This collection of studies in the history of political thought from late antiquity to the early-eighteenth century ranges broadly across themes of kingship, political theology, constitutional ideas, natural-law thinking and consent theory. The studies are linked together by three shared characteristics. First, all of them explore the continuities that existed during those centuries between legal/political thinking and theology. Second, nearly all of them transgress the sharp dividing line traditionally drawn between the "medieval" and the " modern" which did so much in the past to distort our understanding of intellectual developments in the sixteenth and seventeenth centuries. Third, all of them raise historiographic questions or probe the metahistorical/methodological questions which have troubled the field for the past quarter-century and more.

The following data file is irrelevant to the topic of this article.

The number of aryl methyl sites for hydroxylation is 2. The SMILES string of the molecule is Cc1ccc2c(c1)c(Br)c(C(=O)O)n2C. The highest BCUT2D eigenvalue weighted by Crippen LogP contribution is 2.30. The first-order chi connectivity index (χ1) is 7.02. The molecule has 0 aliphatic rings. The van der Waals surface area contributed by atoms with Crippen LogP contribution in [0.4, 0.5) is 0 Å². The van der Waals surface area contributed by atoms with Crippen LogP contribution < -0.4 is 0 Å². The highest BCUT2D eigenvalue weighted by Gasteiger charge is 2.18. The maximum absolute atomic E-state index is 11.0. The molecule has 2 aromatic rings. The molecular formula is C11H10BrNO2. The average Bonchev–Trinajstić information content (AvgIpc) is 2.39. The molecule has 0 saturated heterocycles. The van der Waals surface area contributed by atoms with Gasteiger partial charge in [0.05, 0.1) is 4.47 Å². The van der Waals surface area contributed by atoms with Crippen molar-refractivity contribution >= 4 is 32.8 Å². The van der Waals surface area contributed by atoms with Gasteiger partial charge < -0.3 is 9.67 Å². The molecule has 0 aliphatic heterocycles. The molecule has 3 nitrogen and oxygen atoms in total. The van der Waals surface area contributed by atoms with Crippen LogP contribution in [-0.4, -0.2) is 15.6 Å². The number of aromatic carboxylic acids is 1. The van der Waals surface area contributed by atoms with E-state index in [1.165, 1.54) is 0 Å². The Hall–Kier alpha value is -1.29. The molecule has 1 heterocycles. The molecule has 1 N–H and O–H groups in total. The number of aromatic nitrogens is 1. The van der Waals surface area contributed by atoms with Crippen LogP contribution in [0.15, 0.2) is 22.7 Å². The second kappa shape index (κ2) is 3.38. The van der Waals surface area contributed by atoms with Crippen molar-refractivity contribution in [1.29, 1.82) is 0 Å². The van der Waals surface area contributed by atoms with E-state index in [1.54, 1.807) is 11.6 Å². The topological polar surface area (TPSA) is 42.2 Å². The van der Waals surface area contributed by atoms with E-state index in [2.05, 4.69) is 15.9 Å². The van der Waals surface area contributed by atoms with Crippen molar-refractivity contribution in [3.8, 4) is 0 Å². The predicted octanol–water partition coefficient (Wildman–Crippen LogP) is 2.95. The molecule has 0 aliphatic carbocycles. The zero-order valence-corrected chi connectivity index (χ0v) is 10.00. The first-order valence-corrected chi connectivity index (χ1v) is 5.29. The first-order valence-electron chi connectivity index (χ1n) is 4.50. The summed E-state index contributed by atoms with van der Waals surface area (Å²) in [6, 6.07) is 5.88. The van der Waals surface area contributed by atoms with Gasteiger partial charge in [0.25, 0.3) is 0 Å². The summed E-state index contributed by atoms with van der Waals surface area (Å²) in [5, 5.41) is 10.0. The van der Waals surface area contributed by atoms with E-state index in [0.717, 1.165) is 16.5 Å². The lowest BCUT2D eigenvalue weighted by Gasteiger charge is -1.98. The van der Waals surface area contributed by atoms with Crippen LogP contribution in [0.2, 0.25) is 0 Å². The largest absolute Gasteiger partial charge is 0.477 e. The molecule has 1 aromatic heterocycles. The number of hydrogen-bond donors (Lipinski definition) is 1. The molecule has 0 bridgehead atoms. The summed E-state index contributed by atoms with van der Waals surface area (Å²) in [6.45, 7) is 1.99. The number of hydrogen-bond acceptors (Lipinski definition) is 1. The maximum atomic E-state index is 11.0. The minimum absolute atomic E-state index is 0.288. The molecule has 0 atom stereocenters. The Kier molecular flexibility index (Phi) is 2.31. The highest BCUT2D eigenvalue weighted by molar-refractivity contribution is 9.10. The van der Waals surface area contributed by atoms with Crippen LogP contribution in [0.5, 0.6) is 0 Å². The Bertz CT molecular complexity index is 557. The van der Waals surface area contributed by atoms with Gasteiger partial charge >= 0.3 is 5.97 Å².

|Publisher:||Brill Academic Publishers, Inc.|
|Series:||Studies in the History of Christian Traditions Series , #92|
|Product dimensions:||6.48(w) x 9.68(h) x 1.15(d)|
About the Author
Francis Oakley, Ph.D. (1960) in History, Yale University, is Edward Dorr Griffin Professor of the History of Ideas and President Emeritus at Williams College. He has published extensively on medieval and early-modern religious and intellectual history including Omnipotence, Covenant, and Order (Cornell, 1984).